We need to ensure that all children are born healthy, have a healthy childhood and grow up to be healthy adults, without the chronic disease that has beset their parents and grandparents.
Improvements cannot happen in isolation. There is a concurrent need to do something about the poverty that is such a major driver of poor health outcomes. Policies and strategies around education, employment, housing, drug and alcohol policies, mental health and social and emotional wellbeing as well as food security are integral to elevating and sustaining health outcomes.
We will continue to advocate for the development and provision of appropriate aged care services. And we will continue to support treatment models driven by Aboriginal and Torres Strait Islander peoples that are culturally appropriate from their inception.
Another area where Labor is keen to see more progress is in the health workforce. It is vital that we see more Aboriginal and Torres Strait Islander people across all disciplines, engaged in treating and supporting Aboriginal and Torres Strait Islander people.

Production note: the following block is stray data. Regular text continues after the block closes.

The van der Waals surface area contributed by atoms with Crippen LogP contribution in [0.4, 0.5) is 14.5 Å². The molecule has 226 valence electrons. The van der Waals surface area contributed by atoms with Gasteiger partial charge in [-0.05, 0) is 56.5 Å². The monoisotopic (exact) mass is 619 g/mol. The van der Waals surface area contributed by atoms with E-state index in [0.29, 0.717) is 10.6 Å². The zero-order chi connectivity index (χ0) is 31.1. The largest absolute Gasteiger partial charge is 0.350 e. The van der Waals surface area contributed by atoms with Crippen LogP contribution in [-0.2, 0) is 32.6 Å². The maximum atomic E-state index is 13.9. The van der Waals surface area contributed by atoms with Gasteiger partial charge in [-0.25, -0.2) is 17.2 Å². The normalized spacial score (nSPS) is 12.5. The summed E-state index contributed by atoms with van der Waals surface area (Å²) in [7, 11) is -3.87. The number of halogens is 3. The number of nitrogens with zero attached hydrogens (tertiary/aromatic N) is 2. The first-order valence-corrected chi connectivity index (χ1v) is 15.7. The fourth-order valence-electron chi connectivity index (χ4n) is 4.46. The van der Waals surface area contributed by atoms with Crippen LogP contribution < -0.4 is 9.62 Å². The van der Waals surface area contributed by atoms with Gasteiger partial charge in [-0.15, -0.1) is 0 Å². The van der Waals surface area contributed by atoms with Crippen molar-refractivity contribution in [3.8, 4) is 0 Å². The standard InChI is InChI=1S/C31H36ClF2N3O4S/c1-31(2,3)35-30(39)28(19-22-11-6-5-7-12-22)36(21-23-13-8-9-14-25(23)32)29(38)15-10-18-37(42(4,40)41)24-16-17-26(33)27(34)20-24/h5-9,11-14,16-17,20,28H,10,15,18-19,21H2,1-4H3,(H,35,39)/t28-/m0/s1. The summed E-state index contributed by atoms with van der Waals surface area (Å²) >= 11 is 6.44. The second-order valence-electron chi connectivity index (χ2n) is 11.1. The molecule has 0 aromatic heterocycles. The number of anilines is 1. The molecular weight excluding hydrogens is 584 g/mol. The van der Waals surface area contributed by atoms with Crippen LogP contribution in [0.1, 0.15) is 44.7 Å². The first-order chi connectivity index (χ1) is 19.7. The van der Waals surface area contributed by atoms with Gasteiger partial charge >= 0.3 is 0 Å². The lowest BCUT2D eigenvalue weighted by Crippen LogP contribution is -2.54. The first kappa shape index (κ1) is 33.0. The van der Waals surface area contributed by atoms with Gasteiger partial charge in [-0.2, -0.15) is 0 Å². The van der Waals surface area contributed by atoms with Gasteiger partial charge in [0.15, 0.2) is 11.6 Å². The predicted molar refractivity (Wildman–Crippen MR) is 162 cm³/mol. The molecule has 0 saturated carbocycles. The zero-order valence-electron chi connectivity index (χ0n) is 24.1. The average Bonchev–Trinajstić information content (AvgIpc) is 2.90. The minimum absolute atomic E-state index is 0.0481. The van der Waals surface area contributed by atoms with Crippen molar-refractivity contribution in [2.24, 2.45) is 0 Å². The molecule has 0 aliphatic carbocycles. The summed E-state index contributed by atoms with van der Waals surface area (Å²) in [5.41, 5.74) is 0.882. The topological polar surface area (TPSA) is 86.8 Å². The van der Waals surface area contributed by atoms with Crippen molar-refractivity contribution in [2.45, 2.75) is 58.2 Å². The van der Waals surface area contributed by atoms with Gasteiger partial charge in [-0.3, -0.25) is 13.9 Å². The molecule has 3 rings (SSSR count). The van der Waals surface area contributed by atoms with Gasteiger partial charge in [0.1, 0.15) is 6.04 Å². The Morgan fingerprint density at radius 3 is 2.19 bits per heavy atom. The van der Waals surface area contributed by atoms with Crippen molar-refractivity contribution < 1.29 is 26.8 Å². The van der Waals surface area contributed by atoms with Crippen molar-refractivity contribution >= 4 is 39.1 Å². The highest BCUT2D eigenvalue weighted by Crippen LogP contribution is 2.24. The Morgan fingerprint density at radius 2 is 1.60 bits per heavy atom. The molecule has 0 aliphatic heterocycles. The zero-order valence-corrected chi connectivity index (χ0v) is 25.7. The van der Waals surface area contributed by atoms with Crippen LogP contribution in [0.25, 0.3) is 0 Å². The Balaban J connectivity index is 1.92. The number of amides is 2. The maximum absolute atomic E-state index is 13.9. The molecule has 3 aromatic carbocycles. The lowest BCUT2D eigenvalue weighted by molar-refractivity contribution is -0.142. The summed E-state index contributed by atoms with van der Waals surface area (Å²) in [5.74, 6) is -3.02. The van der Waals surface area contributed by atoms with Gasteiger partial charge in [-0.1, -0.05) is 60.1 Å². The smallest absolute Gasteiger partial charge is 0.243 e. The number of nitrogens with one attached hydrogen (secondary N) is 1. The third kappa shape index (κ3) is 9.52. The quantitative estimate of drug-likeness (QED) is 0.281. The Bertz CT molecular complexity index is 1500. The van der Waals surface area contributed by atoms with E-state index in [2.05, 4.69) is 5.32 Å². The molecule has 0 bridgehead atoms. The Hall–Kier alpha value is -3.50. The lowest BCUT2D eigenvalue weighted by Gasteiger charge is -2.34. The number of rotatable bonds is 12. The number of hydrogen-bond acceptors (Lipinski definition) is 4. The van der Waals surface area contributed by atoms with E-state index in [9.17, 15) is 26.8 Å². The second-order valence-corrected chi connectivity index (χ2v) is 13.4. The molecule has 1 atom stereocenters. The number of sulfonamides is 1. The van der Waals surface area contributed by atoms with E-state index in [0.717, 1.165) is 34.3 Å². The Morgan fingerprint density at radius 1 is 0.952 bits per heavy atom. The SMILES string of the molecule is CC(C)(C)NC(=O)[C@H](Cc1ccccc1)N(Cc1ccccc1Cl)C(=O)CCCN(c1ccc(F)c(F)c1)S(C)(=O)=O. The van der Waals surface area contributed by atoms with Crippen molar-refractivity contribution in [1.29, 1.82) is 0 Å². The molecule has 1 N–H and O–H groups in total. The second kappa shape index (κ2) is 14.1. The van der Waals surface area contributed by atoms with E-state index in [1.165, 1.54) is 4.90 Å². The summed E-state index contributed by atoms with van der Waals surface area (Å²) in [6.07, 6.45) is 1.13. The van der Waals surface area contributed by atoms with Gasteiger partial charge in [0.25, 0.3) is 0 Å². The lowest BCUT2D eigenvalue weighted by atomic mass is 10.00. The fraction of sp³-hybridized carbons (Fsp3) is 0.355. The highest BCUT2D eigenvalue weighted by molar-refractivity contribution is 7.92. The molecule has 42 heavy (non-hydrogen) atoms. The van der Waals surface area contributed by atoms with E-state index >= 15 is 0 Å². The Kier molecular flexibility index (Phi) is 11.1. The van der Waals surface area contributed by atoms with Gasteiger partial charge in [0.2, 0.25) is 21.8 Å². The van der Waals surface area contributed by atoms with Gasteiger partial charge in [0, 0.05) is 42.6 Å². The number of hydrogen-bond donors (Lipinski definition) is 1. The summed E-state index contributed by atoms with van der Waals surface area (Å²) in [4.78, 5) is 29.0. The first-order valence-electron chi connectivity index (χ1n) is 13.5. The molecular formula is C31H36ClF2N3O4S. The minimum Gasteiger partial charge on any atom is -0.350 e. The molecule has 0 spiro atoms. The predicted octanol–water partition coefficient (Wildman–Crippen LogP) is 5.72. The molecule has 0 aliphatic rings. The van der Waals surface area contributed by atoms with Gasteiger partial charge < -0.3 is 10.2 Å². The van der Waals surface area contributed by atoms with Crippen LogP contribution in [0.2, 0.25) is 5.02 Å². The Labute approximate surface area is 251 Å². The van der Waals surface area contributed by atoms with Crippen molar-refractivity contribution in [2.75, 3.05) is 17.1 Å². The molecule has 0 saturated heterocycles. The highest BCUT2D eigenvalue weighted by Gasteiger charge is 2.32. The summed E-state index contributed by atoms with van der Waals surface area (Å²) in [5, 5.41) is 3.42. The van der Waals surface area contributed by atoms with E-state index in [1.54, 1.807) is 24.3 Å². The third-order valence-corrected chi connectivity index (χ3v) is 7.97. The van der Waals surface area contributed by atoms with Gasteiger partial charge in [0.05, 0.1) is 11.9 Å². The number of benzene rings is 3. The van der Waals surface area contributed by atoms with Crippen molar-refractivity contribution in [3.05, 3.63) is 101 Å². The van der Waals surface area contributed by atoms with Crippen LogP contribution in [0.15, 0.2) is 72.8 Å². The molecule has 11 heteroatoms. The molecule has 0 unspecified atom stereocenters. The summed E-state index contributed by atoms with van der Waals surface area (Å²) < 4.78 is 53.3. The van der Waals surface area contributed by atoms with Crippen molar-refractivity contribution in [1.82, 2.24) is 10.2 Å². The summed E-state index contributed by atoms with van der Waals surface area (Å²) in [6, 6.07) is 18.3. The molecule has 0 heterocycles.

Labor recognises that one size will not fit all. There is a need to appreciate and address the difference and diversity that exists for Aboriginal and Torres Strait Islander peoples across the country.
Labor is absolutely committed to both this underlying principle in our policy development process, as well as recognising that the framework we are using remains the National Aboriginal and Torres Strait Islander Health Plan 2013 – 2023.